So, the assumption is that this is Jesus who has sat down under the Oak tree to have a little chat with Gideon and I love what he says . . . verse 6:12 "The Lord is with you, mighty warrior!" It is almost as if he is mocking him because at this point, Gideon's behavior was anything but that of a mighty warrior.
Well Gideon doesn't find it very funny in fact, he's a bit annoyed and he says, "pardon me, but if the lord is with us, why has such a disaster overtaken us? Where are all the miraculous deeds our ancestors told us about when the Lord delivered them out of Egypt?
But the angel doesn't entertain that dialogue but rather replies by telling him to deliver Israel out of the hands of the Midianites.
Well, perhaps the angel didn't realize who Gideon was. So, he reminded the angel that he was the lowest and the weakest member of the lowest and weakest tribe of Israel. You couldn't get much lower than Gideon - so clearly, the angle had the wrong guy.
But after the long list of excuses of inferiority, the Lord gave a simple reply, "I will be with you." And with that, the transformation of an ordinary man into a hero began.
Well, the FIRST assignment God gave to Gideon wasn't to attack the Midianites; it was to attack the root of the problem. Before the Midianites could go . . . the idols to Baal had to go because God was not going to tolerate any rivals.
But this was a tough request for Gideon because the idol he was referring to was in his own back yard. You see, his father, Joash, had built an altar to Baal on his property along with a wooden pillar representing the Canaanite goddess of fertility.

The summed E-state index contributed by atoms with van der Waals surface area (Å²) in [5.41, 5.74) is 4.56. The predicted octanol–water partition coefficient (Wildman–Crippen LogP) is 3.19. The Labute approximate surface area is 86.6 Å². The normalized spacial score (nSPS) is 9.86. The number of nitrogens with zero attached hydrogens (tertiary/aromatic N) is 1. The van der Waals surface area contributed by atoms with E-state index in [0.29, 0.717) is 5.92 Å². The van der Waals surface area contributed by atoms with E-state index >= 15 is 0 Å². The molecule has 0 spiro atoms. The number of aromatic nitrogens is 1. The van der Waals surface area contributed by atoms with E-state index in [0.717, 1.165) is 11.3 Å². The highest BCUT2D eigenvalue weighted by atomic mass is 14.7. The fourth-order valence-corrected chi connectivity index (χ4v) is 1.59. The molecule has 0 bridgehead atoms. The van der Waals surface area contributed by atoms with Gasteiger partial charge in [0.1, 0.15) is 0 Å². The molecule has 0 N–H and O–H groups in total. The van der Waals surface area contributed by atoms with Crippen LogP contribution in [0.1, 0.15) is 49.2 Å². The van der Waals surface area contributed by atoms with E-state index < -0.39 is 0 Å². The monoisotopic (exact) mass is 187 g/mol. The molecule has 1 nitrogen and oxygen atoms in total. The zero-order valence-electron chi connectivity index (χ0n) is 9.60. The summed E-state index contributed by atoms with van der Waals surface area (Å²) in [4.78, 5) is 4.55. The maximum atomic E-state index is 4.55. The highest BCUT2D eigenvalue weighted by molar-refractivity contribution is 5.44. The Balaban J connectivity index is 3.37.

But although he was fearful to tear down the idols in his own backyard, he was willing to take the risk and be obedient to what the Lord had called him to do.
And in his obedience, Gideon inspired at least 10 others to go with him. The 2nd mark of his transformation
Well, with this victory under his belt, Gideon called all of Israel to join him in war against the Midianites and 32,000 men responded to his call.
But as they came Gideon began to get a little nervous. It was one thing for a farmer to say he was going to lead an army into battle it was another thing for a farmer to actually do it, especially when that farmer only has 32,000 men and the other guys have 135,000.
And so Gideon got into a little discussion with God.
He said "Tell you what God, if this is what you really want me to do you have to give me a sign. I will put out a sheep's fleece on the ground tonight. If in the morning the ground is dry and the fleece is wet then I'm your guy."
The Lord did as he asked. When he got up the next morning, he squeezed the fleece, and enough dew dripped from it to fill a bowl.
But Gideon starts thinking, "Maybe this isn't as amazing as it seems. After all, it would be more likely for the water to be absorbed by the wool than the ground. Maybe the fact that the wool is wet and the ground is dry would have happened anyway. It's not really as sign of anything."
So, Gideon made a second request of God. He asked: "Will you reverse the process-and make the ground wet and the fleece dry?"
He gets up the next morning, and sure enough the ground is covered in dew and the fleece is completely dry. And so Gideon begins to think, "Maybe God is serious about this."